So many stories begin with an email and end with a keystroke. If in between a reporter finds himself on U.S. 61 headed north to Blytheville, that's unusual.
But this is the story of an unusual bachelor farmer from Blytheville who hopped off a cotton combine in the fall of 2014 and told his parents, Wally and Ann Smith, he had a damn fool idea to make a movie. Last year, he did just that. On Feb. 3, less than two days after he'd gotten the call that the Atlanta Film Festival would premiere Here Comes Rusty, he died in bed with one finger on his laptop. He was 35.
Here comes reporter. Cue the travel montage. Gas up the Mercury, Priceline a stay at the Comfort Inn, cross off "Jimmy John's road hoagie," then interstate, interstate, U.S. 61.
He reaches for his messenger bag and that email with the parents' phone number.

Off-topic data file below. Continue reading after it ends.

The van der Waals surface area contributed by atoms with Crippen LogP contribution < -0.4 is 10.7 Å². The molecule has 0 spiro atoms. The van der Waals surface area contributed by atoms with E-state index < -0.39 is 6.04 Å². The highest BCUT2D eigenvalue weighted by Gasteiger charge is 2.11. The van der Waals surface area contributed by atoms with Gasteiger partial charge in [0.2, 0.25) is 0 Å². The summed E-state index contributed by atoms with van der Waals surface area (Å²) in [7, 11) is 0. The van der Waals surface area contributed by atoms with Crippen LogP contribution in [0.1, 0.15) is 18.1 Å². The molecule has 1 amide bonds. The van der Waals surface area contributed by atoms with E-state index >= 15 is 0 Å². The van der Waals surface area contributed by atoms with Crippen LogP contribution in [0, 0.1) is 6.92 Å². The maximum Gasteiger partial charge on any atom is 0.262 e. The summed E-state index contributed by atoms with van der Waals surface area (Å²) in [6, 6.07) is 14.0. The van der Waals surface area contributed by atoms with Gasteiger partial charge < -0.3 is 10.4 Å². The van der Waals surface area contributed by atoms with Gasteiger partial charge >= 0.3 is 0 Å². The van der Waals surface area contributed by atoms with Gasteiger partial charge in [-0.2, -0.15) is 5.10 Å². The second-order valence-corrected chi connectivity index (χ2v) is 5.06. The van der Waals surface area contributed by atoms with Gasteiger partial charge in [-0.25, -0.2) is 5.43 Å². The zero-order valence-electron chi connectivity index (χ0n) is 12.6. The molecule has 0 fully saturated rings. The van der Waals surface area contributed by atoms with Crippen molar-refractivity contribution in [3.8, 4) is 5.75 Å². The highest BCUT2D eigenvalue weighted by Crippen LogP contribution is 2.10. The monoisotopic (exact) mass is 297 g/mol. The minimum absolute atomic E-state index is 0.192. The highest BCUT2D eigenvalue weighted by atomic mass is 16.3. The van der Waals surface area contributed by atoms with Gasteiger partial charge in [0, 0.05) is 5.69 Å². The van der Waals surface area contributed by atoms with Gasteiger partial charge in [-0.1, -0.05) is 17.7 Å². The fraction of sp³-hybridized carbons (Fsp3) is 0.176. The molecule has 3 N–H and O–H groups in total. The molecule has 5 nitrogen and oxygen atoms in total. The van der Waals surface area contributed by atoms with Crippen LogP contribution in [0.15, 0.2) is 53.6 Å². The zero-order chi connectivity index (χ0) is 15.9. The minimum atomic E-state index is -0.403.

"Hello Arkansas Democrat, I was told you guys may be interested in our story," younger brother Hughes Smith wrote to a general inbox late last month, subject line: "Arkansas Farmer Produces & Co-Writes Feature Film in Atlanta Film Festival."
Subject: Ross Smith.
His Feb. 6 obituary is stapled to the email. In lieu of flowers, memorials may be made to the Blytheville Humane Society and First Presbyterian Church Blytheville.
Past the John Deere dealership and something called Prehistoric Pet, past the most baroque Baptist church anywhere in Arkansas, past the Chick-a-Deal and the Dixie Pig and all the evidence that Blytheville's best is behind her, is a row of impressive, moneyed manses for King Cotton's gentry. And the very last of these is the Smiths'.